The Tesla Effect | Snowmobiles, boats and lawn mowers are going electric

Snowmobiles are part of the wintry soundtrack. At worst, they break through the silence of the forest like motorbikes on skis. But snowmobiles hopping down a forested mountain trail in February were silent, save for the sound of metal skids on snow.

Posted at 11:45am

Jack Ewing
The New York Times

Built by young Canadian company Taiga, the machines were battery-powered – the first electric snowmobiles to be sold in large numbers – and symbolize the journey in which all forms of transport are migrating to zero-emission propulsion. Taiga also offers battery-powered personal watercraft, another form of recreation where the gas-powered version is considered a bane in some circles.

Although electric cars are getting most of the attention, electric lawn mowers, boats, bicycles, scooters, and ATVs are proliferating. In some categories, battery-powered machines are gaining market share faster than electric cars are entering the automotive world. Young companies are courting investors who claim to be the Teslas of boating, bicycling, or lawn and garden maintenance.

The environmental benefits are potentially significant. Unlike cars and trucks, outboard engines or lawn mowers are not usually equipped with catalytic converters to reduce harmful emissions. They are noisy and often use inferior fuel.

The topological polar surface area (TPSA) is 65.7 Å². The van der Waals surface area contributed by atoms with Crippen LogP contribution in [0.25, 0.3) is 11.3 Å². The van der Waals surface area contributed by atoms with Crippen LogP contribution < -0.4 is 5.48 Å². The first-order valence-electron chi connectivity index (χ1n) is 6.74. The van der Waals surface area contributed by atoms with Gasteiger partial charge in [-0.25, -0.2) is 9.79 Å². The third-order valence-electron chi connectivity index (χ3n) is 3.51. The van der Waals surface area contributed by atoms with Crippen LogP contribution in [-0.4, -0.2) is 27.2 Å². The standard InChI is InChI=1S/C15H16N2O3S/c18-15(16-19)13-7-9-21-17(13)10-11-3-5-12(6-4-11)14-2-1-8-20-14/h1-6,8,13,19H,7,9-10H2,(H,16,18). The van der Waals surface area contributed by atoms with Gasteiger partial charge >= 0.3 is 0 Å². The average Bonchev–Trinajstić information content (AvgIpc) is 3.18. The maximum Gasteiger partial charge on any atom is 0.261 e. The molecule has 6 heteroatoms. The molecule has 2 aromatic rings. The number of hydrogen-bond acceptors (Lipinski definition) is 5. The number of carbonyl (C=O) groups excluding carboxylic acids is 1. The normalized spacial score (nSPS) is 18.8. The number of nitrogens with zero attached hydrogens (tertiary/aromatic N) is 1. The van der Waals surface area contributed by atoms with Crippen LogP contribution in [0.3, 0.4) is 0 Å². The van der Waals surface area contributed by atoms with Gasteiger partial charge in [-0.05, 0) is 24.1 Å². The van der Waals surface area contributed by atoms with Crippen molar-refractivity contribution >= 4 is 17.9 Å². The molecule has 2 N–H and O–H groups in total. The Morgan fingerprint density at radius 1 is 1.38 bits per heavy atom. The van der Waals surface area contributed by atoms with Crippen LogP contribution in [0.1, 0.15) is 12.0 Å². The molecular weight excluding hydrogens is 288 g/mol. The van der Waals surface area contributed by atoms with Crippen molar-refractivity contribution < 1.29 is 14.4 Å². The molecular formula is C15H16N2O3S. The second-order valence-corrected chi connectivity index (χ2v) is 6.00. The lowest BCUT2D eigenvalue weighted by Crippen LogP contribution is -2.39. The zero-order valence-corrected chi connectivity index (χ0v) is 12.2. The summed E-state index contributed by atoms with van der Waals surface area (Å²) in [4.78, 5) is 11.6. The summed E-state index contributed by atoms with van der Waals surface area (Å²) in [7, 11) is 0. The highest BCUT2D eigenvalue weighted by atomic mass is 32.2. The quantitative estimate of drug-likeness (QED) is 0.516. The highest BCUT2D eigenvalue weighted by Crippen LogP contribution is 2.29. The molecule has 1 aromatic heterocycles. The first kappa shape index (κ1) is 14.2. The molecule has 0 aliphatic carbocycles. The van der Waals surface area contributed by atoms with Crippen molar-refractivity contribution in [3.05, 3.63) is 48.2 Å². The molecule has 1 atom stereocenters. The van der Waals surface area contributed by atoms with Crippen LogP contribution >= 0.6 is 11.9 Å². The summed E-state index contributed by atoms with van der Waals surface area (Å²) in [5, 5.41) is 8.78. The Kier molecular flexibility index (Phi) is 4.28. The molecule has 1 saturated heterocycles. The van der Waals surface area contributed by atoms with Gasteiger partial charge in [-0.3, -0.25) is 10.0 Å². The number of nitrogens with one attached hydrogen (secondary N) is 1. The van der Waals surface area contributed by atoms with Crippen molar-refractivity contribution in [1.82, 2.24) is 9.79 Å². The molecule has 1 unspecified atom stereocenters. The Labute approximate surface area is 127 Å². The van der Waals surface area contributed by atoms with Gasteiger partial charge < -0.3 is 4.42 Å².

According to the California Air Resources Board, a gasoline-powered lawnmower causes as much pollution in one hour as driving a 300-mile car.

California passed legislation banning gas-powered lawn mowers by 2024 and all new gas-powered vehicles by 2035. But sales of electric alternatives are growing even without the government’s push.

One of the first customers for Taiga snowmobiles was Taos Ski Valley, New Mexico, which describes itself as an environmentally conscious ski resort. Taos Ski Patrol and slope maintenance staff will use the electric snowmobiles for tasks such as transporting injured skiers or maintaining snow machines, said Taos Ski Valley CEO David Norden. When skiing resumes this year, Taos also plans to use an electric snow groomer built by Kässbohrer Geländefahrzeug, a German company.

Though the electric snowmobiles, which start at $17,500, are more expensive than their gas-powered counterparts, which can be had for less than $10,000, the station saves money on fuel and interviews, Norden said.

“If you do the cost-benefit analysis, you’re probably close to breakeven,” he said. These are not only choices for the environment, but also good choices for our bottom line. »

But sometimes people switch to electric power because of the practical benefits it offers.

Buyers of electric lawn and garden equipment surveyed by the Freedonia Group, a research firm, cited less noise, low maintenance costs and eliminating the need to store gas cans in the garage as their top priorities. Electric leaf blowers or trimmers are often cheaper and lighter than petrol-powered versions.

The challenges of the boat